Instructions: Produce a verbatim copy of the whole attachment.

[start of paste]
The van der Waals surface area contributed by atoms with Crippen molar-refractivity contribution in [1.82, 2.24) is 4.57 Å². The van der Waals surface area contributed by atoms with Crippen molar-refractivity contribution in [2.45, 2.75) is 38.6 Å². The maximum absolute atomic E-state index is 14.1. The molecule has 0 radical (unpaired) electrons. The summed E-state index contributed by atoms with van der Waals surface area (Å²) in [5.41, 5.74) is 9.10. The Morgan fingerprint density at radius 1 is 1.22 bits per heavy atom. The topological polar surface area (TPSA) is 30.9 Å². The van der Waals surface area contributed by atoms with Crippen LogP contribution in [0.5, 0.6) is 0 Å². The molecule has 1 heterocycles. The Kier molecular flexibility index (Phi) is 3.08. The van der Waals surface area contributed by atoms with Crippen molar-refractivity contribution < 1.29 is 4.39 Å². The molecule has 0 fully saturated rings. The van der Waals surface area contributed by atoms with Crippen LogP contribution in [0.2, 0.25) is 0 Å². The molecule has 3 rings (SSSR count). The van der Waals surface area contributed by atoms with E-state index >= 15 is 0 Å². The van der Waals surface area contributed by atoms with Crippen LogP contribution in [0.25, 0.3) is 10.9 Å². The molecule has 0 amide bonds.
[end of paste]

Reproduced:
The van der Waals surface area contributed by atoms with Crippen molar-refractivity contribution in [1.82, 2.24) is 4.57 Å². The van der Waals surface area contributed by atoms with Crippen molar-refractivity contribution in [2.45, 2.75) is 38.6 Å². The maximum absolute atomic E-state index is 14.1. The molecule has 0 radical (unpaired) electrons. The summed E-state index contributed by atoms with van der Waals surface area (Å²) in [5.41, 5.74) is 9.10. The Morgan fingerprint density at radius 1 is 1.22 bits per heavy atom. The topological polar surface area (TPSA) is 30.9 Å². The van der Waals surface area contributed by atoms with Crippen LogP contribution in [0.5, 0.6) is 0 Å². The molecule has 1 heterocycles. The Kier molecular flexibility index (Phi) is 3.08. The van der Waals surface area contributed by atoms with Crippen molar-refractivity contribution < 1.29 is 4.39 Å². The molecule has 0 fully saturated rings. The van der Waals surface area contributed by atoms with Crippen LogP contribution in [0.2, 0.25) is 0 Å². The molecule has 3 rings (SSSR count). The van der Waals surface area contributed by atoms with E-state index >= 15 is 0 Å². The van der Waals surface area contributed by atoms with Crippen LogP contribution in [0.25, 0.3) is 10.9 Å². The molecule has 0 amide bonds.